“It is a different, unique experience” says the general manager at Es Princep Hotel – a five-star property situated on the most southeasterly corner of Palma‘s old town. We are seated at the Gremium bar of the latest restaurant by Michelin-starred chef Andreu Genestra, Bala Roja. The GM has joined us for an aperitif glass of Recaredo cava and she is referring to the set menu of the hotel’s fine dining restaurant (the other is Mura, a bistro-style, all-day eatery serving a la carte snacks, breakfast, lunch and dinner).
“We have [hotel] guests who eat here every night of their stay, but it is not for everyone,” the GM’s blue eyes twinkle, “that is the point.”
Bala Roja refers to the cannonballs – red bullets – that were once-upon-a-time fired from the adjacent ramparts to protect the city from invading warships. Today, the sea views from the roof terrace bar, Almaq, and upper storey rooms have unobstructed vistas of the peaceful sea.
Making our way downstairs, Bala Roja is empty at 7:30pm when we sit down. The long grey banquettes and contemporary lighting are the antithesis of the beachy Mediterranean decor favoured by many Palma’s eateries. Despite the hotel’s frontline position, the restaurant has no sea views, which feels like an unusual design choice. Bala Roja’s interiors are formal and spare, until you look down. The transparent glass floor reveal cavernous excavated Roman ruins. The effect is dizzying, and we choose to sit in the dining area where the floor is firmly tiled.
Chef Genestra is committed to the canons of Mallorcan cuisine. Pork, seafood, almonds and citrus fruits are island staples for frito, arroz brut, and pica pica; dishes that are divisive, with loyal fans and dismissive critics. Great chefs on the island have stumbled when attempting these dishes that have been hundreds of years in the making. However, Genestra is renowned for the reinvention of Mallorcan classics in his eponymous restaurant, in the Hotel Predi Son Jaumell (which has a Michelin star), and Aromata in Palma.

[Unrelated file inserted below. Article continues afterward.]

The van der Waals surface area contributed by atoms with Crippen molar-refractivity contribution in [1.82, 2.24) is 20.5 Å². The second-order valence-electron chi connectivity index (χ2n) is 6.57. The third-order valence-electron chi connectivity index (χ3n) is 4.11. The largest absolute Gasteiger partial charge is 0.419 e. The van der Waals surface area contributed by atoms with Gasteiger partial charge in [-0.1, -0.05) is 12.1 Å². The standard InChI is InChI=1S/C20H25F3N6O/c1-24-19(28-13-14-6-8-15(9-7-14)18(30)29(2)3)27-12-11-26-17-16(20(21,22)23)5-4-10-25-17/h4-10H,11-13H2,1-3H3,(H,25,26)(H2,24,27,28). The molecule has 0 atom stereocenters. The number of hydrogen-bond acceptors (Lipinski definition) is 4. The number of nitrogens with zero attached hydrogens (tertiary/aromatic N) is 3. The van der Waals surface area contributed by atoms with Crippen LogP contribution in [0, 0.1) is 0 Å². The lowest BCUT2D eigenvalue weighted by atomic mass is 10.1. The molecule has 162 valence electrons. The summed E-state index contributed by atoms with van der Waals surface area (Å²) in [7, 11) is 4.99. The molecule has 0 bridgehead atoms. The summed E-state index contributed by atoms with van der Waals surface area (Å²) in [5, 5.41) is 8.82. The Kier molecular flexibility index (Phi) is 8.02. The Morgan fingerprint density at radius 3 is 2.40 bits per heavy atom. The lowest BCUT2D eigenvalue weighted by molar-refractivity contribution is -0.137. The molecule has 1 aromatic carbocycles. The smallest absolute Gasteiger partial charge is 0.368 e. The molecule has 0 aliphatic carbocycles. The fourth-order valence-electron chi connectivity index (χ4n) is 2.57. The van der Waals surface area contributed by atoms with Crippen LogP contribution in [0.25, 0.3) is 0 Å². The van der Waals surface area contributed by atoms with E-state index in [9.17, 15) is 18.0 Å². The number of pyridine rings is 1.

The reasonably priced, long tasting menu at Bala Roja commences with five gorgeously presented tastes of the island: monkfish with pickled cauliflower, and an olive meringue ‘trencada’ are delicious. The fried Mallorcan sponge with lamb has a vague refrigerated taste, and the garlicky biscuit with lemon and vegetable caviar is gritty; a caramelised onion corn cracker is a tie-breaker, crisp and savoury. The handsome sommelier serves a delicate Muscat from Miquel Oliver‘s Mallorcan bodega and saves the day. His selections continue to be perfect in acidity and weight for the cuisine they accompany, including a slightly medicinal cocktail of grapefruit foam, carrot, orange and lime juice that acts as a mid-meal palate-cleanser.
A smoked aubergine arroz brut with rabbit foie gras is interesting and rich, keeping with tradition. A marinated lobster served over pureed fresh pea with poularde and caviar is a fresh follow up, served with Lustau Escuadrilla sherry.
The three courses are devoted to dessert. Anise ice cream flambeed, followed by an acidic ‘Bala Roja’ truffle, and a platter of Mallorcan ‘after dinner’ bonbons; membrillo, macaroons and chocolates are whimsical.
Afterthoughts? The meal was complex, with textural pitfalls and molecular feats. We feel we were just beginning to understand the concept, so this tasteful challenge left us yearning to return.
Why eat here?
The sommelier’s curation and the flambeed anise ice cream are exceptional.